Hiking up to Blejski Grad (Bled Castle) in thick snow is no easy task, especially when in tennis shoes. But the view from the castle and the dimly lit murals in the chapel within makes it worthwhile. If we had predicted the blizzard, we might have stayed at Bled's ski resort (turizem@ibled.si) instead, and if we had more time, we would have rented a rowboat to Bled Island or continued north into Mt. Triglav National Park. But for the time being, we stayed put, resting in a warm and cozy suite, occasionally venturing onto our balcony in pajamas...

Reaching Bled: From Postojna, head north on E61, pass "Ljubljana" then "Kranj" to reach "Bled (2 hrs).

Where to Stay: Hotel Jelovica Bled • €110/2-bedroom apartment suite with breakfast and parking • very cozy and spacious suite overlooking the lake, mountains and St. Martin's Parish Church • (jelovica@hotel-jelovica.si)


Ljubljana

A quiet but colorful city, the capital of Slovenia delights with stylish architecture and a relaxing atmosphere. This is the last stop on our trip through the balkans. Instead of hurrying towards Ljubljana's top destinations as listed by our travel guides, we took long strolls through the streets of the medieval old town, stopping by souvenir and wine shops and exploring the city one detail at a time. 

At first glance, the Cooperative Business Bank building catches the eye, but the National and University Library of Slovenia holds hidden gems - a pair of pegasus heads shaped from fine bronze adorn its entrance. Inside the gate, a hall built entirely of black marble leads to the main reading room through a set of wooden doors. The black stone dims the light, signifying "the twilight of ignorance", while light pours from large windows into the reading rooms, signifying "the light of knowledge and enlightenment." Furthermore, the Ljubljanica River brings the city to life, allowing for such elegant constructions such as the Triple Bridge, which connects Preseren Square and the old town with modern Ljubljana. The old town is beautiful in a Western European sort of way - where statues outnumber humans and where details are never overlooked.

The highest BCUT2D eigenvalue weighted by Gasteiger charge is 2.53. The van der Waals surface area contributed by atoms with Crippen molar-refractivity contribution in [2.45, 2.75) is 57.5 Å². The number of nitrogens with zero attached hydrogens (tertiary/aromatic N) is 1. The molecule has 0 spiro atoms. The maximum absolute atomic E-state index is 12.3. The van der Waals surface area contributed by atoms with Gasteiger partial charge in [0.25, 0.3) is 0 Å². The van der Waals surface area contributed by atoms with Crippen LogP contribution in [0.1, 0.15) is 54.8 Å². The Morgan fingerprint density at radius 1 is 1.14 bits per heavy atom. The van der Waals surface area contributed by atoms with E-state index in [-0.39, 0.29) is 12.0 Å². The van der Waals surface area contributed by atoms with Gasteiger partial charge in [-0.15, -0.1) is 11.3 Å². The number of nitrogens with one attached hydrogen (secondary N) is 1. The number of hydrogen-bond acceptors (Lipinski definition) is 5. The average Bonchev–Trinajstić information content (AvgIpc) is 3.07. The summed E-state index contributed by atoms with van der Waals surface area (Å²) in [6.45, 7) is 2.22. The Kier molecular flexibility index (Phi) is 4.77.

Reaching Ljubljana: From Bled, follow the E61 southeast towards "Ljubljana" (1 hr). If you decide to go with our hotel option below, see the map below to find your nearest commercial parking lot.

Where to Stay: Galeria River • €53/room without breakfast or parking, nearest paid parking costs €12/day • comfortable and quiet, at the center of the historic district • (check Booking.com)

Parking lot closest to Galleria River costs €12/day


Planning: The Itinerary

The beauty of a road trip lies in its flexibility - don't fix everything and don't be bummed if it starts raining, you can always drive towards the sun! Having said that, roughly aligning your itinerary with the seasons is critical for a fun trip. Since the primary axis of travel is north-south, when you start will determine where you start and which way you drive.

September - October

North to South

3-4 weeks

If you plan to start from the north, e.g. finishing West/East/North Europe before starting the Balkans, it's best to start at end of summer (September) and move south towards warmer climates as autumn comes. Ljubljana is a good place to start, with fast and easy connections to other regions of Europe. It costs more to return the car in a different city. Avoiding night driving, Tirana (Albania) - Ljubljana (Slovenia) straight takes ~12hrs and can be done in 2 days, spending one night near Dubrovnik (Croatia).

mid April - May

South to North*

3-4 weeks

If you plan to connect this road trip with trekking in the Alps, it’s best to start early summer (mid/late April), moving north as temperatures rise enough to melt snows and open mountain paths. Tirana (Albania), or Thessaloniki and Athens (Greece) are good places to start. It costs more to return the car in a different city. Avoiding night driving, Ljubljana (Slovenia) - Tirana (Albania) straight takes ~12hrs and can be done in 2 days, spending one night near Dubrovnik (Croatia).

April - June

Roundtrip

8 weeks

A full roundtrip requires more time and a fatter wallet. A potential route starts from Tirana or Thessaloniki in mid/late April, reaching Ljubljana (Slovenia) in mid May, then turning east and south through Transylvania and the cool Carpathians, back to the starting point - Tirana or Thessaloniki in early/mid June. Skiers can reverse this itinerary but would also need winter equipment for cars. Note that this is only a potential route as we did not do a full round trip!


Planning: The Rest

  • Get your Schengen: for those who need a Schengen to enter the EU, the visa also grants you access to all of the countries listed above besides Albania, whose visa requirements are listed on websites of Albanian embassies